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The brain centre at Squamish

Opportunities in knowledge industry coming with new infrastructure

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There’s a brain boom headed for Squamish, and an Olympic legacy is the synaptic underpinning.

Squamish will play host to a repeater station in a fibre optic line that runs from Vancouver to Whistler, an infrastructural initiative spearheaded by Bell Canada for the 2010 Olympics.

The Squamish Sustainability Corporation (SSC) plans to use that system to cobble together a knowledge industry capable of significant economic dividends. During a mid-week strategy session, the District of Squamish council was privy to a presentation by Brock Dickinson, a partner in Miller, Dickinson, Blais Inc, a consulting firm with expertise in economic development.

“There appears to be a number of opportunities that are very close to fruition,” Dickinson told the chamber. “It surprised us the strength and depth the community has towards this sector.”

A knowledge-based industry has several manifestations, and Dickinson zeroed in on four suitable to Squamish: geo tech; animation, film and television; interactive media; and so-called rec tech.

Geo technology refers to earth and environmental sciences, things like alternative energy development. According to Dickinson, Squamish is already poised to exploit this sub-sector, thanks in part to the community’s lust for the outdoors.

Ditto the animation, film and television sub-sector. The town’s proximity to industry-hub Vancouver is an asset, while tax shelters not available elsewhere increase the appeal. Here, said Dickinson, exists a vast market ready for the reaping.

“We specifically flagged the animation component with China as a market,” he said. “China is home to 370 million children. In a sense, China is not prepared at the moment to supply this need.”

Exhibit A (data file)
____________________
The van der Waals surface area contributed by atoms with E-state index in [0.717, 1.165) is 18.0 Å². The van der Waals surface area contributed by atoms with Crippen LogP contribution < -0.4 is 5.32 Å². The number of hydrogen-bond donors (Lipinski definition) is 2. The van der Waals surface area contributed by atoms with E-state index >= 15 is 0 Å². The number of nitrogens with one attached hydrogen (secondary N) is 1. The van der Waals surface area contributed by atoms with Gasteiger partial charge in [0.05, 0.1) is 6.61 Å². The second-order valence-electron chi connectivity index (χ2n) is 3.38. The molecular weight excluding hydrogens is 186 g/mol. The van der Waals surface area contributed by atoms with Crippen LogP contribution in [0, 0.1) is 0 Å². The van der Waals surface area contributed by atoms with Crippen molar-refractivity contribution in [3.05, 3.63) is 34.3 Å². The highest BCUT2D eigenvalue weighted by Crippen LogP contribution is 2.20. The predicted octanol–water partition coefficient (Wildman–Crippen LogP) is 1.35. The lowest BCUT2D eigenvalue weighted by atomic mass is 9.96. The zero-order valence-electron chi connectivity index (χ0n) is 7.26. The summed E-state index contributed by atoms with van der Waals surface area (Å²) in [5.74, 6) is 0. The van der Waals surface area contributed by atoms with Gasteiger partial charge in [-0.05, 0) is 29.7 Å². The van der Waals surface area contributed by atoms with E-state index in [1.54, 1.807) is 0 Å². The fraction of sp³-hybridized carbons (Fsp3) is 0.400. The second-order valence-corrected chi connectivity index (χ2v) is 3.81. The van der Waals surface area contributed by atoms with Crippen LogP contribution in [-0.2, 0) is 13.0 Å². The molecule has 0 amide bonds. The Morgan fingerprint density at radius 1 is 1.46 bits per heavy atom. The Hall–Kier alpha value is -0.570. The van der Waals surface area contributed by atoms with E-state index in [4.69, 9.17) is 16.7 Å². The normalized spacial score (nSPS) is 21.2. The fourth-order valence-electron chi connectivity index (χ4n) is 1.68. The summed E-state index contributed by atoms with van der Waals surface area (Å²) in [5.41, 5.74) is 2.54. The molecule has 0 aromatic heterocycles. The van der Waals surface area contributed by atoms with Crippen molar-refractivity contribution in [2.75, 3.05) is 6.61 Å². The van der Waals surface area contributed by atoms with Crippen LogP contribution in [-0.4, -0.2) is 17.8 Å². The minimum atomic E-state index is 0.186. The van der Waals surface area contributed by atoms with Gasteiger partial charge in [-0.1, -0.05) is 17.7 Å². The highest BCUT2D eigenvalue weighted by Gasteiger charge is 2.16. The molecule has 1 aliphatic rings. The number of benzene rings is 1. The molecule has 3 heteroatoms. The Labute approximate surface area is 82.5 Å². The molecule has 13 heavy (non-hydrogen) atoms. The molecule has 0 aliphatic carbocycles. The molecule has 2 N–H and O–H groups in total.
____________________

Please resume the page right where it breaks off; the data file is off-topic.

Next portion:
Interactive media includes video game development, as well as web design and online social networking websites.

Rec tech refers to the engineering of sports equipment like snowboards or skis, another sub-sector made attractive by Squamish’s proximity to Whistler.

Dickinson’s research contained alluring financial figures, as well. The average weekly wage earned in B.C.’s knowledge industry tops $1,000, while the province’s service industry sits closer to $700.

While obviously impressed, council wasn’t entirely sold. Concerns were expressed about access to employment opportunities and the number of positions these companies might create.

“There’s no question that knowledge-based industries are not immediately available to everyone,” Dickinson admitted, but added that Quest University and Capilano College offer higher learning opportunities.

And, while individual companies may start with only one or two employees, they swell in size very quickly. Further, and again because of Squamish’s proximity to Vancouver, pre-existing companies may decide to open branches in a more affordable environment, bringing with them years of financial resources.

Proof of that, Dickinson said, can be found in St. Catherines, Ontario. There, a company called Silicon Knights came online after traditional industries began to fade. The company started with just three employees, but grew quickly and is now home to 40 workers.

And, said Dickinson, they did this with almost none of the pre-existing benefits available in Squamish.

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